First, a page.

Great workers sometimes reach the goal by adding that touch of class. Sometimes this means doing something exceptional.

Sometimes, however, it means doing the simple things that give people pleasure. When working in an hospice, for example, it can be something as simple as giving a person a lovely cup of tea and listening while they talk.

BJ Miller highlights how such the little things can make the difference in his TED Talk called What really matters at the end of life. In it he describes the work of the Zen Hospice in San Francisco. You can discover about their work more via the following link.

https://www.zenhospice.org/

BJ describes his own near death experience and how he was helped to recover. He also describes how the little things mean a lot toward the end of life. Here is one example.

Kate just wants to know her dog Austin is lying at the foot of her bed, his cold muzzle against her dry skin, instead of more chemotherapy coursing through her veins – she’s done that.  

Sensuous, aesthetic gratification, where in a moment, in an instant, we are rewarded for just being. So much of it comes down to loving our time by way of the senses, by way of the body – the very thing doing the living and the dying.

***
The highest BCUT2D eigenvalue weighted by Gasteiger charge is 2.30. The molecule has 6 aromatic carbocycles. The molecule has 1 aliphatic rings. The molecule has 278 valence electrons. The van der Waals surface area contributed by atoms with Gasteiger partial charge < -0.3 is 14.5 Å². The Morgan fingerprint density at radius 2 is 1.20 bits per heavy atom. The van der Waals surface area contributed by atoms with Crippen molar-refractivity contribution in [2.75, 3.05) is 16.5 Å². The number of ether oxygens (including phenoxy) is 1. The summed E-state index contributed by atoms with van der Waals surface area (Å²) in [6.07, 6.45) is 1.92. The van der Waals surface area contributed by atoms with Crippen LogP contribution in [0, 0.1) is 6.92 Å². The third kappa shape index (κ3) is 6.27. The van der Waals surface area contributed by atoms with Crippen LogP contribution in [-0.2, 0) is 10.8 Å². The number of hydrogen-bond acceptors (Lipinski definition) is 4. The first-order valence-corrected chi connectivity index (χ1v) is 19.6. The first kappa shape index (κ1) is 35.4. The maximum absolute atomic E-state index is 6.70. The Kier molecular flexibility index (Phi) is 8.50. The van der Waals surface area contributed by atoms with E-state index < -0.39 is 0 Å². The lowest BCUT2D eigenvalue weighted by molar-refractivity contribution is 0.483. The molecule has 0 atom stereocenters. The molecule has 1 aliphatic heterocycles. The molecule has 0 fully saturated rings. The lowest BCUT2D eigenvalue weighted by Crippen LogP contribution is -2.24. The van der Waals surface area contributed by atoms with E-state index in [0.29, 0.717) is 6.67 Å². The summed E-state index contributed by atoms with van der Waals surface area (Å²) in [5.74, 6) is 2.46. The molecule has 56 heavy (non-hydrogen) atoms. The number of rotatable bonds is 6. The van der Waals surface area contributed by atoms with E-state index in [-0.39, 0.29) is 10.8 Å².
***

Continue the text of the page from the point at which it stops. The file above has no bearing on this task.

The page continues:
Looking back at his own recovery from being electrocuted, BJ recalls one experience that helped him to feel alive.

Beauty can be found anywhere. I spent a few months in a burn unit at St. Barnabas Hospital in Livingston, New Jersey, where I got really great care at every turn, including good palliative care for my pain.  

And one night, it began to snow outside. I remember my nurses complaining about driving through it. And there was no window in my room, but it was great to just imagine it coming down all sticky.  

Next day, one of my nurses smuggled in a snowball for me. She brought it in to the unit. 

I cannot tell you the rapture I felt holding that in my hand, and the coldness dripping onto my burning skin; the miracle of it all, the fascination as I watched it melt and turn into water. 

In that moment, just being any part of this planet in this universe mattered more to me than whether I lived or died. That little snowball packed all the inspiration I needed to both try to live and be OK if I did not. In a hospital, that’s a stolen moment.

Let’s return to your own life and work. Imagine that you are preparing for a potential big occasion in the future.

You have already clarified the results you want to achieve and how you can keep doing the basics. Looking ahead, what else can you do to add that touch of class?

If you wish, try tackling the final exercise on this theme. This invites you to do the following things.

Describe the specific big occasion in the future when you want to do your best. 

Describe the specific things you can do to, if appropriate, add the brilliance.